Microsoft DOS goto command
Moves a batch file to a specific label or location, enabling a user to rerun a batch file or skip other lines depending on user inputs or events.
The goto command is an internal command that is available in the below Microsoft operating systems.
Directs Windows to a labeled line in a batch program.
label Specifies a text string used in the batch program as a label.
You type a label on a line by itself, beginning with a colon.
Windows 2000 and Windows XP additional syntax
If Command Extensions are enabled GOTO changes as follows:
GOTO command now accepts a target label of :EOF that transfers control to the end of the current batch script file. This is an easy way to exit a batch script file without defining a label. Type CALL /? for a description of extensions to the CALL command that make this feature useful.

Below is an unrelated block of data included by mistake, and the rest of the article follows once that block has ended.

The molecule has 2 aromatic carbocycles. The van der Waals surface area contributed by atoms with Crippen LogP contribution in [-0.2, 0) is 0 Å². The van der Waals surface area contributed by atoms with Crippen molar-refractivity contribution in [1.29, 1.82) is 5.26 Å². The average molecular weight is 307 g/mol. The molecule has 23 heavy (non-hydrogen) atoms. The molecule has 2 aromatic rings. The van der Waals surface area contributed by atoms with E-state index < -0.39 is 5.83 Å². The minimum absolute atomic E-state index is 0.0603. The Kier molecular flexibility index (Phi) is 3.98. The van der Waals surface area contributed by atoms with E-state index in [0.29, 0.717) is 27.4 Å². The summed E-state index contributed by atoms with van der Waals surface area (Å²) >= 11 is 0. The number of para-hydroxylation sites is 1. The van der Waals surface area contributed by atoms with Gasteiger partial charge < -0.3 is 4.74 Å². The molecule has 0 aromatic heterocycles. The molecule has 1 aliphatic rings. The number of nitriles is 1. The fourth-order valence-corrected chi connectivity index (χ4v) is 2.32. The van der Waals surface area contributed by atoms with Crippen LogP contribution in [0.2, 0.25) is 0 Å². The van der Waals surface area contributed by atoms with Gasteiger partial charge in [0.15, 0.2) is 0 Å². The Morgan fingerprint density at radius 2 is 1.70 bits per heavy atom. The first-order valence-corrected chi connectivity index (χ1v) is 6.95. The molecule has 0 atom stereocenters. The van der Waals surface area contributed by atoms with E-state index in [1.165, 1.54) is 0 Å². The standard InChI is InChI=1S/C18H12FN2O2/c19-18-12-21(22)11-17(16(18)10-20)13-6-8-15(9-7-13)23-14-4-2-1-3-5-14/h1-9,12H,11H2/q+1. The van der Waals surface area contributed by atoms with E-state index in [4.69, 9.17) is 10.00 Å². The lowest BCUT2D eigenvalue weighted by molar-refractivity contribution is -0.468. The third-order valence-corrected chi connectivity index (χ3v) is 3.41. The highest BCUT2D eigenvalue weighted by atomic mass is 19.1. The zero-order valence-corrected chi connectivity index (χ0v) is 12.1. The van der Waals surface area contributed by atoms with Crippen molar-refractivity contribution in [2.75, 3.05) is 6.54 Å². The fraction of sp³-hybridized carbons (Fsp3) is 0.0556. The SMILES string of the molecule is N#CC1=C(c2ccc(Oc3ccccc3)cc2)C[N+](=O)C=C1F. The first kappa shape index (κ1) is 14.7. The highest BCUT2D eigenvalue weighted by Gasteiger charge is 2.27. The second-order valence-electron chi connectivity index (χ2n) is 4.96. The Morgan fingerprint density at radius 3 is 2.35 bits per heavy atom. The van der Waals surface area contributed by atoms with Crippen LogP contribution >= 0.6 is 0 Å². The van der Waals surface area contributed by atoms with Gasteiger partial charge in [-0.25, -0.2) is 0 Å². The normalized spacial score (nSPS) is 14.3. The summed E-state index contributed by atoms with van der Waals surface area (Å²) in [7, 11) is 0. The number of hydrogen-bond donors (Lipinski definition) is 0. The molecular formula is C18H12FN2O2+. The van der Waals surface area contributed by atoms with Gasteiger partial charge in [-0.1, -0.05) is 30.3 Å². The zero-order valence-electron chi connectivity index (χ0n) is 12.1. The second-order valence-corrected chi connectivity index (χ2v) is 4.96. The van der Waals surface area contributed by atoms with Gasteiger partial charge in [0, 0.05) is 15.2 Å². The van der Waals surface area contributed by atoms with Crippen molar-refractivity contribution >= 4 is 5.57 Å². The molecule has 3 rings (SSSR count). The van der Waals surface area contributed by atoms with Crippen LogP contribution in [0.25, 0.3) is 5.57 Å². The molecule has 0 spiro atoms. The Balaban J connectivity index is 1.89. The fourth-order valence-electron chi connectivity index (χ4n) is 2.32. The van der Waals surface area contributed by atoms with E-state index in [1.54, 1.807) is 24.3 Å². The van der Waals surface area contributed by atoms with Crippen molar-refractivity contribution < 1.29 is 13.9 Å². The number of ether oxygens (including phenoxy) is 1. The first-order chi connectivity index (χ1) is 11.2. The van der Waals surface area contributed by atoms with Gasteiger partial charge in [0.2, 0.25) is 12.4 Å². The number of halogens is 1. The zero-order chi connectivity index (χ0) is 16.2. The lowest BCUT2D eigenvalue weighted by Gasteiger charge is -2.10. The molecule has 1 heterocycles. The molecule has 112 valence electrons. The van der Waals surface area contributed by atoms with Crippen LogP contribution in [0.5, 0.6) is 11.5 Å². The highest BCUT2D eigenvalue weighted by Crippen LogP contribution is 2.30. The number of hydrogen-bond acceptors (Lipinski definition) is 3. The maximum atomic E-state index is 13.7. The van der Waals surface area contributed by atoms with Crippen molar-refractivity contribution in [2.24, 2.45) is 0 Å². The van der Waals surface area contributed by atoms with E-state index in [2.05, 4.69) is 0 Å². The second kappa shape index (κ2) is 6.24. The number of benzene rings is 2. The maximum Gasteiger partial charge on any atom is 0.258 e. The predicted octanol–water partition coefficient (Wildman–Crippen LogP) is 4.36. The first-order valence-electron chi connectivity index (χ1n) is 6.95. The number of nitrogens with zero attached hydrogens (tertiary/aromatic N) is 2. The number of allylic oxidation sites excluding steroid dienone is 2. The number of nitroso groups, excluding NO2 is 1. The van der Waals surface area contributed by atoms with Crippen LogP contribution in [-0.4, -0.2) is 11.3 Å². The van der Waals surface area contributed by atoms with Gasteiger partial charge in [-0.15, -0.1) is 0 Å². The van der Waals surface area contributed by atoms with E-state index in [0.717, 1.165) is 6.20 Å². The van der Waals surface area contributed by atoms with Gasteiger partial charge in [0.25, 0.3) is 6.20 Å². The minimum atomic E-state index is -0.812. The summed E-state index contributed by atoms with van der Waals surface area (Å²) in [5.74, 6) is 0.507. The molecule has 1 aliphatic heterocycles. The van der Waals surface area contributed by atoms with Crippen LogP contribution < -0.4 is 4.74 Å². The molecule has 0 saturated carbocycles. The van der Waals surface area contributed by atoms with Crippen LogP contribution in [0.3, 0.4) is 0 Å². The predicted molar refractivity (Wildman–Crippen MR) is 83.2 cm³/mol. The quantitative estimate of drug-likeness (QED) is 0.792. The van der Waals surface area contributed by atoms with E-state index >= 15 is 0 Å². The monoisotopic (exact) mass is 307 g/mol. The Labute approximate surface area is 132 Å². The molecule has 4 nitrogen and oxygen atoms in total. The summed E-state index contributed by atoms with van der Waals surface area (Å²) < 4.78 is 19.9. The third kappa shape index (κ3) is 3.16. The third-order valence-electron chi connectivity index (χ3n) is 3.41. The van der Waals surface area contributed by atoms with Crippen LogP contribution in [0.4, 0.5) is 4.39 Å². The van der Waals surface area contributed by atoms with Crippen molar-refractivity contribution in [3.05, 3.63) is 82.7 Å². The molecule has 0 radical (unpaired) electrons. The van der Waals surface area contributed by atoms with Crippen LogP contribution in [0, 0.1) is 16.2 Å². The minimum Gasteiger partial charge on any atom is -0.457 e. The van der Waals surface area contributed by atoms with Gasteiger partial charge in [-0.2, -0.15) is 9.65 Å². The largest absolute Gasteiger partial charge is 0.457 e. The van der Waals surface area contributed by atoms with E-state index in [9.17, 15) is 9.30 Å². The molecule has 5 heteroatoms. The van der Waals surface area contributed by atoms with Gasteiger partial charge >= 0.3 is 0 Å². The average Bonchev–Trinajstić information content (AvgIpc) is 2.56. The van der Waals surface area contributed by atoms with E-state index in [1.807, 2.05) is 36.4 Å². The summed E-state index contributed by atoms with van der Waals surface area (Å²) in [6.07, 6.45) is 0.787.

In the below example, the batch file would only print "DONE", skipping anything that is between the GOTO and the GOTO target label.
ECHO SKIPPING THIS
- How can I loop or start a batch file over after it has completed?
- Full listing of batch file examples, help, and support.
- See the goto dictionary definition for additional information and related links on this term.